Sunburn is better prevented than treated. Effective sunscreens are available in a wide variety of strengths. Most doctors recommend a sunscreen SPF level of 30 or greater.
Sunscreen should be generously applied. If out in the sun for a prolonged period of time during the day, wearing a hat and other protective clothing is recommended. Light clothing reflects the sun most effectively.

. Try taking a cool shower or bath or placing wet, cold wash rags on the burn.
. Avoid products that contain benzocaine, lidocaine, or petroleum (like Vaseline).
. If blisters are present, dry bandages may help prevent infection.
. If your skin is not blistering, moisturizing cream may be applied to relieve discomfort.
. Over the counter medications, like ibuprofen, may help to relieve pain from sunburn.

Call your doctor if you have a fever with the sunburn or if fluid-filled blisters, dizziness, or vision problems occur with it.

Source: www.vhi.ie / www.irishhealth.com


. Stings - Stat: 1% of Irish people stung by wasps will have a severe allergic reaction.

Many insects sting as a defence mechanism, by injecting venom into the skin., Stinging insects include bees (honeybees and bumblebees), wasps, and hornets.
Most stings are painful but harmless, and only affect the area around the sting. However, some people can have an immediate and more widespread allergic reaction to being stung, such as an anaphylactic shock, which can be fatal. This is quite rare, affecting approximately 3 people in 100, and it normally only happens with a wasp sting.

When a person is stung for the first time, it is likely to be painful, and may cause some localised swelling. However, the first sting is not usually dangerous, but it can sometimes affect the immune system of people who are susceptible to allergic reactions. If the person is stung again, they may have an allergic reaction. This may be little more than swelling of the affected area, but sometimes the reaction can be the more serious anaphylactic type.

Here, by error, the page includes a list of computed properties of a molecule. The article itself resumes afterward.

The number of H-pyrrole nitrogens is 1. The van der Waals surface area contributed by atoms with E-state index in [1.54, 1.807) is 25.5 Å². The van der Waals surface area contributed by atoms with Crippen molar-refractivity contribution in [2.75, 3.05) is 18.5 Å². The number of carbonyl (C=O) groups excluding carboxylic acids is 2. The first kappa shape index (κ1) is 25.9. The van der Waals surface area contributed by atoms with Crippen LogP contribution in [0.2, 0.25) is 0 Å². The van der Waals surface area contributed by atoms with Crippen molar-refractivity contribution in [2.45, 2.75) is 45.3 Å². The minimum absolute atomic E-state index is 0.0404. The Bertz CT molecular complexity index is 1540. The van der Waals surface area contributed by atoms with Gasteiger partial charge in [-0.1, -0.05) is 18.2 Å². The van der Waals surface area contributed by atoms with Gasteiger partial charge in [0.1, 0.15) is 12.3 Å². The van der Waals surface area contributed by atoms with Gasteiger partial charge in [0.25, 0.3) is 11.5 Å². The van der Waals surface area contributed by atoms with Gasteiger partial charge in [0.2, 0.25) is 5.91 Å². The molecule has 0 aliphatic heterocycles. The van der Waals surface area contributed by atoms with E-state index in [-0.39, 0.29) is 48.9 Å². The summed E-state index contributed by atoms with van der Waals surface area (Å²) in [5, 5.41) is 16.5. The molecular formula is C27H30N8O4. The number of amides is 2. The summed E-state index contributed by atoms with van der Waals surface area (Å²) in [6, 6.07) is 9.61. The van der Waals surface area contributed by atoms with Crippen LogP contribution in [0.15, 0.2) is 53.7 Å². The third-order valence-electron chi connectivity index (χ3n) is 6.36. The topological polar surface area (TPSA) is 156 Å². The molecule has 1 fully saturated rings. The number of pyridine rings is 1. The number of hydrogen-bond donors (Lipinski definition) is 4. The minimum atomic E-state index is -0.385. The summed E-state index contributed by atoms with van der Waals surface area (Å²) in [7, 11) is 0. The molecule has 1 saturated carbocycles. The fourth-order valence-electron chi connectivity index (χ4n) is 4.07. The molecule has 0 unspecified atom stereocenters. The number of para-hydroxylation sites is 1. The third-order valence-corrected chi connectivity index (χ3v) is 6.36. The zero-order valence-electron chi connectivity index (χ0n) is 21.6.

When you are stung by an insect, such as a wasp, the area around the sting will swell up, go red and a raised mark (weal) will form. It will often be quite painful and itchy. This will usually last for about 48 hours. If you have a localised allergic reaction to an insect sting a larger area around the sting will swell up and the swelling will last longer. However, it should go down within a few days.

Your symptoms will be more severe if you are stung many times by one or more insects. This is because of the amount of venom that will have been injected into your skin.

When should you seek medical attention?
Seek emergency medical treatment if, immediately after being stung, you experience any of the following symptoms:

. Swelling or itching anywhere else on your body
. Wheezing
. A headache
. Nausea
. A fast heart rate
. Dizziness or feeling faint
. Difficulty swallowing
. A swollen face or mouth

Call 999 for an ambulance immediately as you may be having a generalised allergic reaction and this can be fatal.

As soon as you realise you have been stung by an insect, you should remove the sting with your fingers or tweezers. If a child has been stung a responsible adult should remove the sting. When you remove the sting, be very careful not to spread the venom further under the skin. Bee stings have a venomous sac and you should try not to puncture this as you remove the sting. To treat insect stings you should:

. Wash the area with soap and water,
. Put a cold flannel on the area,
. Raise the part of the body that has been stung to prevent swelling,
. Use a spray, or cream, containing local anesthetic or antihistamine on the area to prevent itching and swelling,
. Take painkillers such as paracetamol (if the sting is very painful)
. Keep children's fingernails short and clean.

You should see your GP if the redness and itching does not clear up after 48 hours.
If you experience swelling or itching anywhere else on your body after being stung or if you have wheezing or difficulty swallowing, you should call 999 immediately for an ambulance.

You might be having an allergic reaction and may need to have an adrenaline injection, antihistamines, oxygen and/or an intravenous drip. Following treatment for an insect sting you may be referred to an allergy clinic or immunologist. Your GP may also suggest venom immunotherapy treatment. This involves being injected on a regular basis with small doses of venom so that you become desensitised and eventually cured of your allergy.

Source: www.nhs.uk